But whilst Gorky and his cronies excitedly discussed possibilities, Lenin, a thaumaturgic man of action like Hitler, might well have listened to all the magical babble around him and smiled to himself. He would show these mystics and would-be magicians what the real thing was like. Never mind messing about with silly spells: the master sorcerer’s ancient dream of manipulating the world in his own image, and the control not only of humanity but of the whole universe, would become a reality, due to Bolshevik “destiny”, the installation of a complete system of terror, and the application of a whole range of “scientific” magic, such as making immortal life, using thought transference, remote vision, psychokinesis, and creating supermen as well as man-beast monster slaves (through attempts at inter-species breeding between apes and human beings). Dystopian science fantasy, perhaps, rather than straight fantasy, as with most sorcerer-dictators: a science fantasy that could fit in comfortably with their trumpeted materialism, and that perhaps fitted in better with the dreams of a utopian modern age.

Unlike the Nazis, the Bolsheviks gave no house-room even to the mention of traditional magic motifs; they veiled their ideas in pseudo-scientific babble (something the Nazis did as well, on occasion). But strip away the window-dressing, and it looks like just the same crazy old sorcerer’s dream of total control. Here’s Trotsky on creating supermen, for instance:


“Man will want to master first the semi-conscious and then also the unconscious processes of his own organism: breathing, the circulation of blood, digestion, reproduction … and subordinate them to the control of reason and will. Man will become incomparably stronger, wiser, more subtle. His body will become more harmonious, his movements more rhythmic, his voice more melodious.”


In the excited words of a Bolshevik pamphlet from 1917: “Man is destined to take possession of the universe … to extend his species into distant cosmic regions … taking over the whole solar system. Man will become immortal!”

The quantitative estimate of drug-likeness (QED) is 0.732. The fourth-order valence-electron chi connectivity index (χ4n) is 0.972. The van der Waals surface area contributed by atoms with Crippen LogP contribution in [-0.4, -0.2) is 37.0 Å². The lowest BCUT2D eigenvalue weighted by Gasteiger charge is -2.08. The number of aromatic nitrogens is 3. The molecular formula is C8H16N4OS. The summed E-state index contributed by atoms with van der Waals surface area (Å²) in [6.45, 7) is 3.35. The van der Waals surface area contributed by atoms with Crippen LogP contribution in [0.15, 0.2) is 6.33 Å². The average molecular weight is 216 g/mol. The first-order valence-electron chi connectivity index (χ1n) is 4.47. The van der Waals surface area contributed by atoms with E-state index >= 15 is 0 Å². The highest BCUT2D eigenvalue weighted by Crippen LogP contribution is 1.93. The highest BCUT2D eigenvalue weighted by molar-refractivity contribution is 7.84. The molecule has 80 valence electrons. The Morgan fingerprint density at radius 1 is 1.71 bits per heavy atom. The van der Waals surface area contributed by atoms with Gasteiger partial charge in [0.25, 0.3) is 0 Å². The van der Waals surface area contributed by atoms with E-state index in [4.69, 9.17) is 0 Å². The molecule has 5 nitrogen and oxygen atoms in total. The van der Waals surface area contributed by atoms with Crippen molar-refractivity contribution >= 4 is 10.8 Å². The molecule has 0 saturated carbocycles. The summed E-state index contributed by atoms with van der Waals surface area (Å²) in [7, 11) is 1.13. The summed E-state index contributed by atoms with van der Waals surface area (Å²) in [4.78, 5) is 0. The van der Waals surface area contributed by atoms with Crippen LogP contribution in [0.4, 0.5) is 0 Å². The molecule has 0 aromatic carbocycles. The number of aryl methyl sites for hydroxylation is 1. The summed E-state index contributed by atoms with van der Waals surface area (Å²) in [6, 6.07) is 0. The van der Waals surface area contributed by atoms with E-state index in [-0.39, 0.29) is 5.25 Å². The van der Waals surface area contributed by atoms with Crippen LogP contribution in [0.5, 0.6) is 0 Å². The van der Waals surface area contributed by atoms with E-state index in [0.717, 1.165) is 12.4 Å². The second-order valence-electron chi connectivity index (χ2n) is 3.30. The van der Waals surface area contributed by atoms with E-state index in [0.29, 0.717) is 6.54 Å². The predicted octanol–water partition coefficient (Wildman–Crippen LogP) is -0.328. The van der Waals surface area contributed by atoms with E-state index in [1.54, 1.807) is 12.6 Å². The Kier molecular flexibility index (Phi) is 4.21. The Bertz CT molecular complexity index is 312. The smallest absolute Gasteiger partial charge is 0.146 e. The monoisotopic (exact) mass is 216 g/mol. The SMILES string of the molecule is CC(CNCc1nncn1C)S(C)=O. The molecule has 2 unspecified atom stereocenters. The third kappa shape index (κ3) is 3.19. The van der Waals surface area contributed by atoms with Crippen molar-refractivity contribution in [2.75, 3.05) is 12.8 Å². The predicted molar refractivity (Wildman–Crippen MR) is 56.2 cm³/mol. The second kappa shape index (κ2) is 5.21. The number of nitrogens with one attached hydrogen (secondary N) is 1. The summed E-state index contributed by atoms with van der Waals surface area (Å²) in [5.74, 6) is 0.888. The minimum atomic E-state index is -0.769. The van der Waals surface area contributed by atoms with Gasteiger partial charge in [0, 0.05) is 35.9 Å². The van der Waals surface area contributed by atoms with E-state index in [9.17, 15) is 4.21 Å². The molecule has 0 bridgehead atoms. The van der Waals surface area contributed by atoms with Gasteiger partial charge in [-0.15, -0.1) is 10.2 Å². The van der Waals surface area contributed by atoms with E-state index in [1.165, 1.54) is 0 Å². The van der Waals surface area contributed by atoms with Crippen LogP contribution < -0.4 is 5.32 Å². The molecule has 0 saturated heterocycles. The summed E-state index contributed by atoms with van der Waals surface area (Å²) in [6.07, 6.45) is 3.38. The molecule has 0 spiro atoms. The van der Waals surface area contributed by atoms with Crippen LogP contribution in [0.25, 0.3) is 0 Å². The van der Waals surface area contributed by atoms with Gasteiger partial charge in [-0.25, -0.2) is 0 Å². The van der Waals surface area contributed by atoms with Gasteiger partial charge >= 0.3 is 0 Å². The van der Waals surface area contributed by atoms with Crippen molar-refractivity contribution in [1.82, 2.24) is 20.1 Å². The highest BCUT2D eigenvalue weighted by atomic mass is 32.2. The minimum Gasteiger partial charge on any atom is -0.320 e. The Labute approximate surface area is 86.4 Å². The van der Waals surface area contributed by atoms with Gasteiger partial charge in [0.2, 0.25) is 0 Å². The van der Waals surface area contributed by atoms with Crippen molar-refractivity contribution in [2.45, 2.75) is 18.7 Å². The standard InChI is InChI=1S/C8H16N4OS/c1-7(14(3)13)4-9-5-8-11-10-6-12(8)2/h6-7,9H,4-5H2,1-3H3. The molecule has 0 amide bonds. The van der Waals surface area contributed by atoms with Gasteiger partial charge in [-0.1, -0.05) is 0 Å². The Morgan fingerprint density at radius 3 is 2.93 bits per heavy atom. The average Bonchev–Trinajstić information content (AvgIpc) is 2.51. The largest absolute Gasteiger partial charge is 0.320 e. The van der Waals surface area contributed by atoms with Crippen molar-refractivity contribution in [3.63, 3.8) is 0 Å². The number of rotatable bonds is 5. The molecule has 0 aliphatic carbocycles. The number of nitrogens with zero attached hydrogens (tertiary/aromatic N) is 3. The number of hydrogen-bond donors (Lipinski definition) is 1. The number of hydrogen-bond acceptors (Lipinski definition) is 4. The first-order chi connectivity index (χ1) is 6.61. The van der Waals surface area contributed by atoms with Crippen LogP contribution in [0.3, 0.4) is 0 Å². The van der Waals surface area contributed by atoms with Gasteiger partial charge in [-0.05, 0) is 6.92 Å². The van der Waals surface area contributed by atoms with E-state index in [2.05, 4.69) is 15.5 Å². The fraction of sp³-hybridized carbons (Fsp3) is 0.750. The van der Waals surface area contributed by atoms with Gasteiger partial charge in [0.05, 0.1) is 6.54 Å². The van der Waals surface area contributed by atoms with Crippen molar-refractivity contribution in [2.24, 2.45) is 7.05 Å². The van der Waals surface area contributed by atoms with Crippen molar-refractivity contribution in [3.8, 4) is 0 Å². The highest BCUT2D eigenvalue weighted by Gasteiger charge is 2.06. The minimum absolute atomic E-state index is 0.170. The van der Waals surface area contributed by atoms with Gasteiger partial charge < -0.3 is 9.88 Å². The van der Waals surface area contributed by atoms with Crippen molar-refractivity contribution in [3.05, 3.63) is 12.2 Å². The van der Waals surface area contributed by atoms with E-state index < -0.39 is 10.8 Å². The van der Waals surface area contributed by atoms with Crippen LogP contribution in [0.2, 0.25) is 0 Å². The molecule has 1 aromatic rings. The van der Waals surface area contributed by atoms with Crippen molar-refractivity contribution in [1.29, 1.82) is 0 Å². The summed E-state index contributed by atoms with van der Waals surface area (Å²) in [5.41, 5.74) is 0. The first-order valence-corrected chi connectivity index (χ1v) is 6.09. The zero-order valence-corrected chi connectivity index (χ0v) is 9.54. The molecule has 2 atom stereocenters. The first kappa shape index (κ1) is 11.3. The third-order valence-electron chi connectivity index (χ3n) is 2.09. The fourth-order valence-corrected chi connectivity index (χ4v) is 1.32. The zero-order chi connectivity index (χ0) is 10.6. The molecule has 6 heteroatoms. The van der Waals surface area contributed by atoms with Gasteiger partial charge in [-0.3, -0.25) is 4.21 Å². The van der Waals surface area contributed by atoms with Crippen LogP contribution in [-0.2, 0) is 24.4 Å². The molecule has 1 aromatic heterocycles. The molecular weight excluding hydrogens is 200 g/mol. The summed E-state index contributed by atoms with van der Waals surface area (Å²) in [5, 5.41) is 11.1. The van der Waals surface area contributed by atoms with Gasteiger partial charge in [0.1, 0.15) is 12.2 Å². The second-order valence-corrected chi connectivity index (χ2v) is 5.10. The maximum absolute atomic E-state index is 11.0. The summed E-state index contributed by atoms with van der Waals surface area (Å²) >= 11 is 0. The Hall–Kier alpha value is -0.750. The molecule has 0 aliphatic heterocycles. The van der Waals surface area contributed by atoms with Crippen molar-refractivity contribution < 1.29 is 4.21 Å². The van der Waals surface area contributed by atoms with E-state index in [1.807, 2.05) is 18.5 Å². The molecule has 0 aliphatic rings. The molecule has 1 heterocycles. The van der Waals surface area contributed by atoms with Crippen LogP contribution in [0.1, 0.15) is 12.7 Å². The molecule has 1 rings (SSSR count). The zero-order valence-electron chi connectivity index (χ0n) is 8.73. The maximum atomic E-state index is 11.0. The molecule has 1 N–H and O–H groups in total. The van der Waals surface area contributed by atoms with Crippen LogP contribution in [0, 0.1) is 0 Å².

The Bolshevik and later Soviet interest in all forms of mind and emotional control led to an explosion of research into parapsychology of all kinds. From at least 1919 onwards, the possible military and political application of extra-sensory talents such as remote vision and psychic communication—which in the past would have been known as “second sight”—greatly interested the Soviets, and approval for the research appears to have come from the very top, from Lenin himself. Other magical powers, such as the apparent ability of some people to kill, and resurrect, at a distance—with experiments carried out on stopping and starting frogs’ hearts!—were also investigated, exhaustively.

When Stalin took power, some of this research stopped abruptly, though not the attempts to create both “supermen” and man-beast monsters. But the ex-seminarian, building up his own image as the most feared master sorcerer of them all, had no intention of letting any other person build up any kind of skills that might threaten his own. Steeped in the occult traditions of his own country, Georgia, he had little sympathy with the “dialectics of sorcery”, as it were. This “tiger with yellow eyes”, as Trotsky once referred to him, ruled much more instinctively, combining the bloody ruthlessness of an Ivan the Terrible with the soulless cunning and cruelty of the terrible sorcerer of Russian fairytale, Koschei the Deathless. Like Hitler, he seemed to his terrorised people and perhaps even more terror-ised inner circle to possess a weird occult power, a chilling, fearsome thing that saw off even the most ruthless of his rivals.

Scientific magic came back with a vengeance once the tiger of the Caucasus had died his horrible and unlamented death. At the height of the fashion for parapsychology in the Soviet Union, there were dozens of scientific units devoted to this research; and so good was their spin machine on this (though in good paranoid Russian style, wrapped in tantalising secrecy) that they made the US military panic into setting up such a unit themselves. (The “Stargate Project”, as it’s been dubbed, is still a controversial subject in the USA; the recent autobiography of Joseph McMoneagle, apparently the top “second-sighter” as it were, in the parapsychological unit, was greeted with great interest as well as scorn.)

Meanwhile, the Soviets’ remote visionaries and psychic communicators either missed the coming of the end of the system that had sustained them; or did so, and prudently kept very quiet indeed. There is no telling yet, though, whether their legacy has lived on in Putin’s formidable, mobbed-up New Russia.


Sophie Masson’s most recent novel for children, The Case of the Diamond Shadow, was published by ABC Books earlier this year.